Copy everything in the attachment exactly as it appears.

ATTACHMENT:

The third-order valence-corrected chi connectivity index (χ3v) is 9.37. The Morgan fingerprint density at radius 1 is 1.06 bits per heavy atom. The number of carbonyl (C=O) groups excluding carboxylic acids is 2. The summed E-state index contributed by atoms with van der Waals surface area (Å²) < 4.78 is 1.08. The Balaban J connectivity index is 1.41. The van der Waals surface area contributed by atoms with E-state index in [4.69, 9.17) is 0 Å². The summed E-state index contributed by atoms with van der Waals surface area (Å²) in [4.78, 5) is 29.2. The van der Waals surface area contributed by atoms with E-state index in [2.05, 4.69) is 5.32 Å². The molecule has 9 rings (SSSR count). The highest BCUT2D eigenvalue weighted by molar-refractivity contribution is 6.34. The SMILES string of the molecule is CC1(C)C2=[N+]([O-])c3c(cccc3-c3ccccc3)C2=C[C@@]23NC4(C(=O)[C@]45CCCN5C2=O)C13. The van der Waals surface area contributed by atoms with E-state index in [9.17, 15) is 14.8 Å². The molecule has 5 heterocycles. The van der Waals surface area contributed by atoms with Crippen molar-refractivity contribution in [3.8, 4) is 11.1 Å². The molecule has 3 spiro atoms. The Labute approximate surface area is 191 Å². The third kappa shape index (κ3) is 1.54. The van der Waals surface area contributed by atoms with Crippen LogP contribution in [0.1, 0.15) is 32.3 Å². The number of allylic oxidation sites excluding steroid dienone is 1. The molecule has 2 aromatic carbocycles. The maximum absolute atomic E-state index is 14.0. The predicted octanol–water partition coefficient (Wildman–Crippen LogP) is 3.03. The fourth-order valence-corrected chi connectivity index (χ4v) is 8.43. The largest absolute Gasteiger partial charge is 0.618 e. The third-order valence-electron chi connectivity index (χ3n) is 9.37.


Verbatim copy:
The third-order valence-corrected chi connectivity index (χ3v) is 9.37. The Morgan fingerprint density at radius 1 is 1.06 bits per heavy atom. The number of carbonyl (C=O) groups excluding carboxylic acids is 2. The summed E-state index contributed by atoms with van der Waals surface area (Å²) < 4.78 is 1.08. The Balaban J connectivity index is 1.41. The van der Waals surface area contributed by atoms with E-state index in [4.69, 9.17) is 0 Å². The summed E-state index contributed by atoms with van der Waals surface area (Å²) in [4.78, 5) is 29.2. The van der Waals surface area contributed by atoms with E-state index in [2.05, 4.69) is 5.32 Å². The molecule has 9 rings (SSSR count). The highest BCUT2D eigenvalue weighted by molar-refractivity contribution is 6.34. The SMILES string of the molecule is CC1(C)C2=[N+]([O-])c3c(cccc3-c3ccccc3)C2=C[C@@]23NC4(C(=O)[C@]45CCCN5C2=O)C13. The van der Waals surface area contributed by atoms with E-state index in [9.17, 15) is 14.8 Å². The molecule has 5 heterocycles. The van der Waals surface area contributed by atoms with Crippen molar-refractivity contribution in [3.8, 4) is 11.1 Å². The molecule has 3 spiro atoms. The Labute approximate surface area is 191 Å². The third kappa shape index (κ3) is 1.54. The van der Waals surface area contributed by atoms with Crippen LogP contribution in [0.1, 0.15) is 32.3 Å². The number of allylic oxidation sites excluding steroid dienone is 1. The molecule has 2 aromatic carbocycles. The maximum absolute atomic E-state index is 14.0. The predicted octanol–water partition coefficient (Wildman–Crippen LogP) is 3.03. The fourth-order valence-corrected chi connectivity index (χ4v) is 8.43. The largest absolute Gasteiger partial charge is 0.618 e. The third-order valence-electron chi connectivity index (χ3n) is 9.37.